>If someone has studied
>the SD for 50 years, I'll fully acknowledge them as more
>knowledgeable than I about the SD. If someone integrates the
>entire "map" of globes and rounds into their worldview, I'll
>acknowledge that they can speak with more authority than I about
>that map.

I don't accept "authority" as primary, but rather the integration
of understanding in one's life and the ability to clearly share
or express that understanding. This doesn't mean that I won't
respect more advanced students, like HPB, and give serious study
to her works. The use that I'd put to "authority" is in terms of
deciding what to study, not in accepting anything "on faith" or
simply on someone's say so.

>(Just as I *will* claim that while I by no means
>understand the totality of what clairvoyance is, I *can* speak
>with more authority about it than someone whose has never
>experienced it.)

You can speak from personal experience of it. But I would suggest
that there are ways of understanding things without having to do
them, and that I can also have some understanding of them without
being psychic myself.

>Point is, I don't consider *any* of these things
>to be foundations of *spiritual authority*.

True. But authority in a spiritual sense is when we trust a
guru to tell us what to do, when we're not in "self-training."
We don't need spiritual authority as much as we need spiritual
influences and teaching.

>If there *is* such a
>thing as genuine spiritual authority, it is (IMO) a condition of
>the energy-system of the person as a *whole*, and has almost
>nothing to do with any individual abilities, any body of
>knowledge or philosophical perspective.

We are genuine when we act from wholeness, when we act from all
our principles without any part of us supressed or left out of
the equation.

> [In fact, if you don't
>mind a bit of "claivoyance - with no claim to absolute truth (-
>:), the largest and most beautiful aura I've ever seen belonged
>to a housewife who had no particular ties to religion, and
>wouldn't be able to tell you the difference between the Buddha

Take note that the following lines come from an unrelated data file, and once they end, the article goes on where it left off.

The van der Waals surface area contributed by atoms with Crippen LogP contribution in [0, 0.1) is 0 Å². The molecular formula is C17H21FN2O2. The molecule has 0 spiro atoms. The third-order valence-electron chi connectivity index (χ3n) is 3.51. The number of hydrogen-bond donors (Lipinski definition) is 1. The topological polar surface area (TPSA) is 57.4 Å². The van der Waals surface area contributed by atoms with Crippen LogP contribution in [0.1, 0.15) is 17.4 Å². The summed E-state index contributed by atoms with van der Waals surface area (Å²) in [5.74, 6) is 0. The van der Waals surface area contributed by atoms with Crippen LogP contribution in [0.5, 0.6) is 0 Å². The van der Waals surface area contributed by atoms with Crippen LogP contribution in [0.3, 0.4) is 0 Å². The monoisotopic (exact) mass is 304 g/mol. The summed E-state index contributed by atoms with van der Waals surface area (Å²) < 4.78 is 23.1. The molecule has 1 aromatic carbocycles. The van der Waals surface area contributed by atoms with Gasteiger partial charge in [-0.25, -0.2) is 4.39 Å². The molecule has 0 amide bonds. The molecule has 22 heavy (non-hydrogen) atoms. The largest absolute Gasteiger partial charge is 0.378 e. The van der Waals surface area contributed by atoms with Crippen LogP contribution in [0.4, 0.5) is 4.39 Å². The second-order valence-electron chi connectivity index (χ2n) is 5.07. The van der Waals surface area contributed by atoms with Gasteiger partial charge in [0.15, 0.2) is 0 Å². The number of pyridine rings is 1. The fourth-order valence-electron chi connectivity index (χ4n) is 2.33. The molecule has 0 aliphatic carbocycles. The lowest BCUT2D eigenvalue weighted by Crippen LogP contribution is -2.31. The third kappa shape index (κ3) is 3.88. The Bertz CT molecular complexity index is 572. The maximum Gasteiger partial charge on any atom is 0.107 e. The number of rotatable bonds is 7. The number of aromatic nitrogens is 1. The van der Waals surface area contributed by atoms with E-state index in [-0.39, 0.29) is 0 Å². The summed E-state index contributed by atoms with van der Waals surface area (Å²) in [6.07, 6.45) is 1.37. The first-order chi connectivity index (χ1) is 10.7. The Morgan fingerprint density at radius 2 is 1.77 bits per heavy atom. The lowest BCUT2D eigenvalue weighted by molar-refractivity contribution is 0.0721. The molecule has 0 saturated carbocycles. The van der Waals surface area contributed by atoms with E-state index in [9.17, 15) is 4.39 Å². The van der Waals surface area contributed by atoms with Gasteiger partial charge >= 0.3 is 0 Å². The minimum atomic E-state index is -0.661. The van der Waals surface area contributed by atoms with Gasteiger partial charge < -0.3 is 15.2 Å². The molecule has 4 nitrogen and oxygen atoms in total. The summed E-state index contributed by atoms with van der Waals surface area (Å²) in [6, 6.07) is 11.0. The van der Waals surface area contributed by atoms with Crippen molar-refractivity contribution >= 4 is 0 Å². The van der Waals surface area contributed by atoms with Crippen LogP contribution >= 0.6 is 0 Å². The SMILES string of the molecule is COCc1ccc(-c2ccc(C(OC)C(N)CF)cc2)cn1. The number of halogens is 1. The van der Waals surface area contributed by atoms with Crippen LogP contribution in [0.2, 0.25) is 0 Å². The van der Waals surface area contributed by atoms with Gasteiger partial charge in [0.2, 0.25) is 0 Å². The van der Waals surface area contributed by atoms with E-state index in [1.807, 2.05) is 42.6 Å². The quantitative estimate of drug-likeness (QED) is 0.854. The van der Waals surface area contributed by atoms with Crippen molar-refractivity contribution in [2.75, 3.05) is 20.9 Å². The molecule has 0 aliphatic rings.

>and Brahma - but as I watched her now and then (she was a
>neighbor for awhile) I was absolutely awed ... she would walk
>into a restaurant and sit at a table next to a arguing couple,
>and in all of five minutes harmony would be reigning ... her mere
>presence in a room altered the entire environment, and as far as
>I could tell, she never had any idea she was doing anything ...
>and people had no idea why they unconsciously felt so much
>pleasure in her presence].

>From what you say, she seems to have a positive effect on others.
I'm not sure that we can, though, judge her spiritual status from
either the attributes of her current personality, nor of the
visible size of her aura.

>I *am* concerned about the fact that Theosophy, and the TS,
>has such a tiny membership in an age increasingly full of (IMO)
>genuinely advanced, compassionate souls

Yes, we could do more good work and reach more people.

>and that I believe many
>of these people touch Theosophy and are chased away by what seems
>to be incredibly arrogant and condescending attitudes present in
>the Theosophical current, by people setting themselves up as
>authorities in matters spiritual

This is possible for some people. And it is true of many, if
not most spiritual organizations. But if the newcomer loves
what he finds in the theosohical teachings, he won't really
mind, and will go at the books, and establish close ties with
fellow students, despite any organizational arrogance.

>by the pervasive attitude that
>holds that most people are too lazy, or too desirous of cheap
>thrills to do the *real* spiritual work that *real* Theosophists
>do (as though spiritual growth is some sort of gawdammed *macho*
>thing (-:)

That attitude results from pride and lazy thinking. When you're
deeply involved in something that you really love, there's no
sense of pride nor of judgement of others who take a different path.

 ... but at least in recent times, the vast majority of
>this arrogance has not come from "psychics" saying "I see things
>you don't" ... but by intellectuals saying "I *know* things that
>you don't".

In the Adyar T.S., this would be the backlash against the pro-psychic
tilt of the 1920's. It's too bad that we cannot establish a balance
without having to tilt things in either direction.

>The second point is what you mentioned about "wonders". In
>this attitude, as in your concern about people setting themselves
>up as authorities, I seem to see an attitude that assumes we're
>dealing with children that are incapable of putting things in

When we simple say "don't do that" and leave it at that, you're
right. But I hope that we don't simple tell people what to do,
but offer explanations and some philosophical basis for what we
would advise.

>Precisely what is *wrong* with offering a few
>"wonders" ... in fact, I must say that I consider the sense of
>awe, of wonder, the very *foundation* of my own personal
>spiritual orientation. It is not "fear of the Lord" (as Daniel
>might say), but a continually growing awe at the enormity, the
>complexity, the absolute beauty of this 'ol universe that drives